Yet Tokyo These Days has none of those moments of noisy bravura. It’s a more restrained, somber work, about Shiozawa, a career manga editor who surreptitiously decides to quit the business. Yet before he fully settles into retirement, he gives himself a final to-do list: to meet with several struggling cartoonists he used to work with and ask what happened to the love and passion that once lived in their stories, to see if there is any bit of romance left in the medium that wrung them all out. Burning out has never looked so beautiful. —Joshua Rivera


By Daniel Warren Johnson and Mike Spicer

Optimus Prime cradles a dead deer in his hands as he talks sadly with Spike, a human teen. “I had no idea. Your home is so... fragile. [...] Where I am from, everything is metal. The ground doesn’t sway when I walk. I don’t leave marks where my feet tread. I should have known better,” in Transformers.

Image: Daniel Warren Johnson, Mike Spicer/Skybound

In truck-mode, Optimus Prime smashes into a surprised Decepticon at top speed, yelling “Get away from them!!!” as Carly and an Autobot cower in the foreground. A huge BOOM sound effect in bright colors hangs in the air in Transformers.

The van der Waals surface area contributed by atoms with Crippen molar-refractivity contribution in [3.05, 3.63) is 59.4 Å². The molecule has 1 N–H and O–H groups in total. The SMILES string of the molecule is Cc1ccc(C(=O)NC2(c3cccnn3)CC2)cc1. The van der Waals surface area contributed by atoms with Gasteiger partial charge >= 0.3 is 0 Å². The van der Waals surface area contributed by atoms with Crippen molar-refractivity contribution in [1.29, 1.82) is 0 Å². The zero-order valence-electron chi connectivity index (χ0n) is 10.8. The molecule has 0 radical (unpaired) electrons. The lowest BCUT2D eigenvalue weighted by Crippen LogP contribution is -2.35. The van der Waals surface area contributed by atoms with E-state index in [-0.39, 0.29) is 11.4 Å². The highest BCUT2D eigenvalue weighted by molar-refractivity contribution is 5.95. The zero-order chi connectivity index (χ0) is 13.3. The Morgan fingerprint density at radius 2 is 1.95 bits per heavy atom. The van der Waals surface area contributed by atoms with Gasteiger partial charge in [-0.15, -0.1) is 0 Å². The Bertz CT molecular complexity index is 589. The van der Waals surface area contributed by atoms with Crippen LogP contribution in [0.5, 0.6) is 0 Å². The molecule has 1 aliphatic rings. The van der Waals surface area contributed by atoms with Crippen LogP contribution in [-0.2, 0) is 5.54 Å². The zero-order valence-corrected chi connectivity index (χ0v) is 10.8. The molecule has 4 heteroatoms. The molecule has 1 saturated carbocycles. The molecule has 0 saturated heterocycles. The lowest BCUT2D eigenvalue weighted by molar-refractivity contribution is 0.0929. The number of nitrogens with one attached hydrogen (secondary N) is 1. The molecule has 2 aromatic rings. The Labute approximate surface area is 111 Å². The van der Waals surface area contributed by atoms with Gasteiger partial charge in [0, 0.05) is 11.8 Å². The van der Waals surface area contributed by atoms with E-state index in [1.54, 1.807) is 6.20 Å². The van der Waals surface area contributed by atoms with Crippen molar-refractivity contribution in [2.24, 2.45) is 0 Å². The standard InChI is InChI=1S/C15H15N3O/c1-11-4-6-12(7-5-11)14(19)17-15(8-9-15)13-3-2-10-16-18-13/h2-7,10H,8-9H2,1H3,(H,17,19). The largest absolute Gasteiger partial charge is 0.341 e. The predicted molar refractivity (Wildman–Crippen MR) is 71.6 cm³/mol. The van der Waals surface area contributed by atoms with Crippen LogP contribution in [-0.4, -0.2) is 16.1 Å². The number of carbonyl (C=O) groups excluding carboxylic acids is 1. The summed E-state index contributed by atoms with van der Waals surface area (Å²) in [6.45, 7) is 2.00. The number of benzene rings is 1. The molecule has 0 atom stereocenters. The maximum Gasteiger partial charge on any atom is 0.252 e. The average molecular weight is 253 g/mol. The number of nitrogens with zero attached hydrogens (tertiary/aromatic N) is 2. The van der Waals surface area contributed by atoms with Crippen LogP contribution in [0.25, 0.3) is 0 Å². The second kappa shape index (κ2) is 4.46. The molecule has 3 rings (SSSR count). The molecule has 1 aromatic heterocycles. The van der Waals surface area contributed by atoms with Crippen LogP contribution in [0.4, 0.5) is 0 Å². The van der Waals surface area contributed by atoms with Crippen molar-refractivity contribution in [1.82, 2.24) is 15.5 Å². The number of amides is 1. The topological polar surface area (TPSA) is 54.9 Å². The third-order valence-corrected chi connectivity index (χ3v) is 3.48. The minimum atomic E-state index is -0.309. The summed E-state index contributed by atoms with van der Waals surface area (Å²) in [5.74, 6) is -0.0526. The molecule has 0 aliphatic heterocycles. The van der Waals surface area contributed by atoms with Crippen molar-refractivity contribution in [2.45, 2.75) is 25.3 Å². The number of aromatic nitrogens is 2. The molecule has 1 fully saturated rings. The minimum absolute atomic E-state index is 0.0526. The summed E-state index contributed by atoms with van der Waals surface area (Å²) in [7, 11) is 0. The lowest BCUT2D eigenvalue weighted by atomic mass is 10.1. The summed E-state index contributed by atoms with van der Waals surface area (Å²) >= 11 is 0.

Image: Daniel Warren Johnson, Mike Spicer/Skybound

Really bashed-up in his truck mode, and with an injured Spike in the passenger seat, Optimus Prime opens his cab door to Spike’s dad, saying “I’m going to save your boy,” in Transformers.

Image: Daniel Warren Johnson, Mike Spicer/Skybound

Optimus Prime and Soundwave face off before — SWA — PAF — Optimus catches Soundwave’s punch. “Make no mistake, Soundwave...” he says, “I desire peace. But I am no fool.” With a SCREEEEEEE, a Decepticon jet swipes by and carries Soundwave away in Transformers.

Image: Daniel Warren Johnson, Mike Spicer/Skybound

Skybound Entertainment’s stealth launch of an interconnected G.I. Joe/Transformers setting was one of the best-kept comic book secrets of 2023. What has become clear as the Energon Universe has rolled out, however, is that Transformers is among 2024’s best comics set in any interconnected brand universe.